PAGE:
MOSCOW – I find Vladimir Putin annoying at the best of times, but this month my distaste has blossomed into unbridled loathing. By imposing sanctions on food imports from the United States, European Union, Canada and Japan, Russia’s kefir-drinking head of state scuppered my chances of making a decent plate of cacio i pepe or a batch of brownies for the next calendar year.
The specter of Soviet-era scarcity is already making itself felt in eerie ways in supermarkets all over Moscow.
An entire section of the once expansive dairy aisle at one market is empty and shuttered with a sign citing “technical difficulties” where once Irish butter, French creme fraiche and Finnish skim milk stood proudly alongside Russian sour cream, kefir and milk.
The Indian host of a sushi restaurant in my neighborhood, hugely popular with Japanese businessmen and diplomats, shook his head in despair, as he relies heavily on fish imports from Norway for his sashimi and sushi.
Heading back to Moscow from Italy, I loaded up my suitcase with 4 kg of parmesan, vacuum-packed smoked ham and elegant jars of sage, rosemary, basil and mushroom pesto. Less than a week ago, they were all available at select grocery stores and wholesalers. Now, everyone is scrambling.
“Uhuh … aghaghhhhhhhh?” was all my buddy, Michelle, who is a chef at the American Embassy, could spurt when she heard the news. She couldn’t stop long to chat; she was on her way to loop through all the upscale supermarkets to stockpile the Belgian baking chocolate she relies upon to make her legendary cakes and cookies.
With the food ban, Putin has also hammered the final nail into my professional coffin. I write about two things: humor and food in Russia. 2014 hasn’t been a bumper year for humor in Russia, and now the foodie story is all but pipped at the post.
And I was on a roll with the food story. I pen a blog called “The Moscovore: Culinary Adventures in the Russian Capital,” which gives me the best excuse in the world to spend the summer determinedly sampling all of the cocktails on offer in Moscow’s tony eateries and call it “research.”
I wrote articles for magazines about the rise of the “Federal” movement in Russian cuisine, detailing the very pleasing trend of hipster Russian chefs throwing off the yoke of Soviet-era stodgy fare, looking instead to pre-Revolutionary recipes for inspiration, updating them with new flavors and textures from the abundant international foodstuffs on offer in Russia.
I led walking tours of Moscow’s farmers’ markets, initiating newly arrived expatriates into the secret kiosks selling Italian buffalo mozzarella and French fondant icing. I was actually playing with the idea of writing a cookbook.
So now what? When I moved to Moscow in 1993 to set up housekeeping with my HRH (my “horrible Russian husband”), there was hardly any imported food in Russia at all, and what there was was hard to get and prohibitively expensive. I spent a lot of my time foraging around markets and grim food stores for fresh fruits and vegetables, along with quality meat and poultry. The best thing there was were American chicken legs and thighs, nicknamed “Bush legs,” and I get the sense that this time around, they won’t be on the menu.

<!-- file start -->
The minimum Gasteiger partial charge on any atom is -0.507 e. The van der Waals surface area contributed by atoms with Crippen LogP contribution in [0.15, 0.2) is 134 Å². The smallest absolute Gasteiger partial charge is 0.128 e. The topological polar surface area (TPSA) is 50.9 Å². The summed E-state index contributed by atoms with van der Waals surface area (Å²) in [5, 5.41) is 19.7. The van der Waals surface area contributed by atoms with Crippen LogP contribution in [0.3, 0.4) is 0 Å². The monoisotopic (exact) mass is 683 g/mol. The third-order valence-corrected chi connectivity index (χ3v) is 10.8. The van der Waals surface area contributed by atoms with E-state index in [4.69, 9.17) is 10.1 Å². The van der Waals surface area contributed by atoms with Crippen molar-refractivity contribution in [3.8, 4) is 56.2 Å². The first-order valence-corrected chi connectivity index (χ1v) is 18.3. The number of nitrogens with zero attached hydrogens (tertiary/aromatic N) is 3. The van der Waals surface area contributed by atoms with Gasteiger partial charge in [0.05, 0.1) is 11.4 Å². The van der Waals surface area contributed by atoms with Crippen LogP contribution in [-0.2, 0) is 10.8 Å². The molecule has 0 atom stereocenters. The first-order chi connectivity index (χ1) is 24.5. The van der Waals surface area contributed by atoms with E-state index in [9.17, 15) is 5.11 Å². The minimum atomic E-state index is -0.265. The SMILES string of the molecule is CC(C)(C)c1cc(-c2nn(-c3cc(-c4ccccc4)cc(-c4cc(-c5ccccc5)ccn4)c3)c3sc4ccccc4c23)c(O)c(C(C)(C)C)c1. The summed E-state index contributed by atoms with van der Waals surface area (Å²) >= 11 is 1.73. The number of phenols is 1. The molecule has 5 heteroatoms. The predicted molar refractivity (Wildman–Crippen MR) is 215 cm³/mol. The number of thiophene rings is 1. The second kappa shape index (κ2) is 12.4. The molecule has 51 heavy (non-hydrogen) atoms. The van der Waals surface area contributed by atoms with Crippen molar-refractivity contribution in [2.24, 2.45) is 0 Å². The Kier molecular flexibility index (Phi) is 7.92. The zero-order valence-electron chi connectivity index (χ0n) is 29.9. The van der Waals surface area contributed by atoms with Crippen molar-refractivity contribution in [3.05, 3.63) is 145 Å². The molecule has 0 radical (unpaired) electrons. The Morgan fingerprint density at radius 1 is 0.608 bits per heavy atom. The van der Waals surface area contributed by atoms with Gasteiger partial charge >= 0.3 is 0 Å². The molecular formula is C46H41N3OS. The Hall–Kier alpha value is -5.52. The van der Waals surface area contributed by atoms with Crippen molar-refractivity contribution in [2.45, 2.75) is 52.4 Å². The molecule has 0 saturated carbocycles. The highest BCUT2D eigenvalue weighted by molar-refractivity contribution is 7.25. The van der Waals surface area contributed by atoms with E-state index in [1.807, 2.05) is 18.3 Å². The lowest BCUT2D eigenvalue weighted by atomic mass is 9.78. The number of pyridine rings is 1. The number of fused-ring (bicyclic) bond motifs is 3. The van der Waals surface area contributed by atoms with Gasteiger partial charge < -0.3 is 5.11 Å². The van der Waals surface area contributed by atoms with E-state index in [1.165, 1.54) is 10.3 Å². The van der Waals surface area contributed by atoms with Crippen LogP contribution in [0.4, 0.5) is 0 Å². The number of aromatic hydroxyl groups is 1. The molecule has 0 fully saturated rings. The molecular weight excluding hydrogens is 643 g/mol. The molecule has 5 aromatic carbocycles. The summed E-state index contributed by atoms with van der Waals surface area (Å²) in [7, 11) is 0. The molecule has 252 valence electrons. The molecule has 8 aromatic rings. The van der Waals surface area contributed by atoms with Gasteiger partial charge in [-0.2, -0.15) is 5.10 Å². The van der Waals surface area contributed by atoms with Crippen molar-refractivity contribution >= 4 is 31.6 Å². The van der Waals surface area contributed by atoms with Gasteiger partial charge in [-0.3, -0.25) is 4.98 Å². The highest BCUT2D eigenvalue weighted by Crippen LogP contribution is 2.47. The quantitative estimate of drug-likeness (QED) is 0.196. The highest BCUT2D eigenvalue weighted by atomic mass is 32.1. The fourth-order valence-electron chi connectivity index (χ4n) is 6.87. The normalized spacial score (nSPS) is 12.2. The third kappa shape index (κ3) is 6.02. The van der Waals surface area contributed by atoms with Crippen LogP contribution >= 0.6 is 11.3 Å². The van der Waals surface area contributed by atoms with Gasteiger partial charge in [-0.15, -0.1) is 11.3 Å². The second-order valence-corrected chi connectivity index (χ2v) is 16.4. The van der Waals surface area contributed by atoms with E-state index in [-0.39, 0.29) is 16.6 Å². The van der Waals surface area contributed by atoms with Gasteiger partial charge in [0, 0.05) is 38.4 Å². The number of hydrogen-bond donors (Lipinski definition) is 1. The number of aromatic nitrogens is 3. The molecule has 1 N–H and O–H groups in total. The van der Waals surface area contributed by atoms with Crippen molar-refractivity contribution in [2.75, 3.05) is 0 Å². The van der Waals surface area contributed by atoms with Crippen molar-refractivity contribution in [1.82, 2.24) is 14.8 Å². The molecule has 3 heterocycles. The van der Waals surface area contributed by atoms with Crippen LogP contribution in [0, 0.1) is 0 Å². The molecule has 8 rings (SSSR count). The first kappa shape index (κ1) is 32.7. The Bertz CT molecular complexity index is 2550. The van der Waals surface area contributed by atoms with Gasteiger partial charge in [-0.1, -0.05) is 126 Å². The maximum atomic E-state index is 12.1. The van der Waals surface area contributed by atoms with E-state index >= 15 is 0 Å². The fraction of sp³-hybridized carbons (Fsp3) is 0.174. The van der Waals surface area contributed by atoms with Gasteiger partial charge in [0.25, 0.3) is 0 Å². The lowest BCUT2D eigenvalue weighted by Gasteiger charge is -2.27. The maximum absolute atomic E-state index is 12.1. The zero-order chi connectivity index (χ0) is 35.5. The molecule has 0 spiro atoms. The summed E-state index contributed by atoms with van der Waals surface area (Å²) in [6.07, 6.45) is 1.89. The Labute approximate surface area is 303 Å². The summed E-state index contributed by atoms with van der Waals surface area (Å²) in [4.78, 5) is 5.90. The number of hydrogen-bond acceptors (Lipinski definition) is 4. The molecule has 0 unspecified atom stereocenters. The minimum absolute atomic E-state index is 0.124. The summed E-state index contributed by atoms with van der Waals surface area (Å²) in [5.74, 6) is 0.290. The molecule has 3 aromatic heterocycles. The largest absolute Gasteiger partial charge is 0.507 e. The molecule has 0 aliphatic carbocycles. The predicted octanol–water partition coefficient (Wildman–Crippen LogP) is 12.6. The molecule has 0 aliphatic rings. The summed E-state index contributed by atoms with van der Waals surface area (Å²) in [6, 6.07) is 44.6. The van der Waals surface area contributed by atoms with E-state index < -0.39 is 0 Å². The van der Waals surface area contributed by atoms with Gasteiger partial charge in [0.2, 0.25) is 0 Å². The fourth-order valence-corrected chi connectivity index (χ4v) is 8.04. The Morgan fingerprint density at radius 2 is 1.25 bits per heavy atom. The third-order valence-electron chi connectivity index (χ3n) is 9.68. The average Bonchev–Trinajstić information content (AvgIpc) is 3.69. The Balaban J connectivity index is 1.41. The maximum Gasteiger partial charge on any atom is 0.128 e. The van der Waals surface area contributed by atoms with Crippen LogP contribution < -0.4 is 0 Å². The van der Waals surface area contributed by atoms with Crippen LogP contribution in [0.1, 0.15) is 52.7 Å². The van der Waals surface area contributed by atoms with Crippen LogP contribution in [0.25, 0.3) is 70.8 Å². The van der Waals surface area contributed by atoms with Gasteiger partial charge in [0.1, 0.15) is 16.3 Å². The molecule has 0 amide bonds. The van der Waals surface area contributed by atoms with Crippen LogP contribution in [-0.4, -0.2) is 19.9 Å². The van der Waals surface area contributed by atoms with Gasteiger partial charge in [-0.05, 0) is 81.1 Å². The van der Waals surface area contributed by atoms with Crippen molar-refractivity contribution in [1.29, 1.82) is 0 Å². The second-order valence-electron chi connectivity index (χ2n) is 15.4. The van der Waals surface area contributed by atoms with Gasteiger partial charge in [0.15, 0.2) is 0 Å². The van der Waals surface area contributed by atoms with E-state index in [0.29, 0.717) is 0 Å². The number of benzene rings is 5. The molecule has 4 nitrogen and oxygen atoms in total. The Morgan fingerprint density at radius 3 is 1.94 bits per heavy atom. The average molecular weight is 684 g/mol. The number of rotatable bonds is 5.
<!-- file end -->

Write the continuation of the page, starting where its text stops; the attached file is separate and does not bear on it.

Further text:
The 20 years I have lived in Russia have seen sweeping socioeconomic and political changes in the country, but for me the milestones have all been culinary: The day I first spotted fresh ginger in a tacky Turkish grocery store or the year the Azeri woman at Leningradsky Market first produced green basil.
Until the week before last, progress was always linear: As I became a more confident and creative cook, Russia kept pace, with more and more international foodstuffs available to satisfy ever more cosmopolitan and global palates. With a stroke of a pen, Putin has turned the foodie clock back two decades.
Russians believe that August is an accursed month, bringing with it unforeseen disasters, such as the tragic sinking of the submarine Kursk, and the death of its 188 sailors, the 1998 financial crisis and the 2008 invasion of Georgia. August regularly serves up wars, floods and forest fires.
For expat and Russian foodies like me, this year’s disaster is unquestionably privation, and we are heading back to Russia with suitcases full of banned products. The rah-rah Russia types stoutly declare that French brie or Polish apples are a small price to pay for the glory of the annexation of Crimea.
“We will live on buckwheat and potatoes!” they shout.
Let them. I want my sushi back.
Jennifer Eremeeva is a food writer living in Moscow. The opinions expressed here are those of the author.
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